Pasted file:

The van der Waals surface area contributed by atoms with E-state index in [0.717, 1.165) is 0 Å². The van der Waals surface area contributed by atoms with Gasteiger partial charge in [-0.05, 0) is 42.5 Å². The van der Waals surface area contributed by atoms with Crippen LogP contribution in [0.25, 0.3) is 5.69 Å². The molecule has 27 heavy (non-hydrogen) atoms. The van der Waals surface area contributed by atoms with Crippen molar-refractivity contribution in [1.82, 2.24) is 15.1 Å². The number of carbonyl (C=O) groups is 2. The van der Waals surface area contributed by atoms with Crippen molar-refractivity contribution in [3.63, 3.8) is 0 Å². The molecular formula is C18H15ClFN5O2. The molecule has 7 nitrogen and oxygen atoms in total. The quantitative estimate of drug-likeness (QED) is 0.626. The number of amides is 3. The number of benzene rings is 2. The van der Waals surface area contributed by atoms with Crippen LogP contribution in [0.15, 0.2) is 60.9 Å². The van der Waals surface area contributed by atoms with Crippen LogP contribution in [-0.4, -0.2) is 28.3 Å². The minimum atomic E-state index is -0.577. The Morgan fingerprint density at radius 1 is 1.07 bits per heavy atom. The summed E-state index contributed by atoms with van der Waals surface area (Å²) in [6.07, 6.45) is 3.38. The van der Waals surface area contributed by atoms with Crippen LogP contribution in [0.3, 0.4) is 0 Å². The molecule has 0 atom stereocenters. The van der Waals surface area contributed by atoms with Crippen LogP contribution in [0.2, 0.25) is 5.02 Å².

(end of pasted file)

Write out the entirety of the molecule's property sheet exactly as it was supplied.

The van der Waals surface area contributed by atoms with E-state index in [0.717, 1.165) is 0 Å². The van der Waals surface area contributed by atoms with Gasteiger partial charge in [-0.05, 0) is 42.5 Å². The van der Waals surface area contributed by atoms with Crippen LogP contribution in [0.25, 0.3) is 5.69 Å². The molecule has 27 heavy (non-hydrogen) atoms. The van der Waals surface area contributed by atoms with Crippen molar-refractivity contribution in [1.82, 2.24) is 15.1 Å². The number of carbonyl (C=O) groups is 2. The van der Waals surface area contributed by atoms with Crippen molar-refractivity contribution in [3.63, 3.8) is 0 Å². The molecular formula is C18H15ClFN5O2. The molecule has 7 nitrogen and oxygen atoms in total. The quantitative estimate of drug-likeness (QED) is 0.626. The number of amides is 3. The number of benzene rings is 2. The van der Waals surface area contributed by atoms with Crippen LogP contribution in [0.15, 0.2) is 60.9 Å². The van der Waals surface area contributed by atoms with Crippen LogP contribution in [-0.4, -0.2) is 28.3 Å². The minimum atomic E-state index is -0.577. The Morgan fingerprint density at radius 1 is 1.07 bits per heavy atom. The summed E-state index contributed by atoms with van der Waals surface area (Å²) in [6.07, 6.45) is 3.38. The van der Waals surface area contributed by atoms with Crippen LogP contribution in [0.3, 0.4) is 0 Å². The molecule has 0 atom stereocenters. The van der Waals surface area contributed by atoms with Crippen LogP contribution in [0.2, 0.25) is 5.02 Å².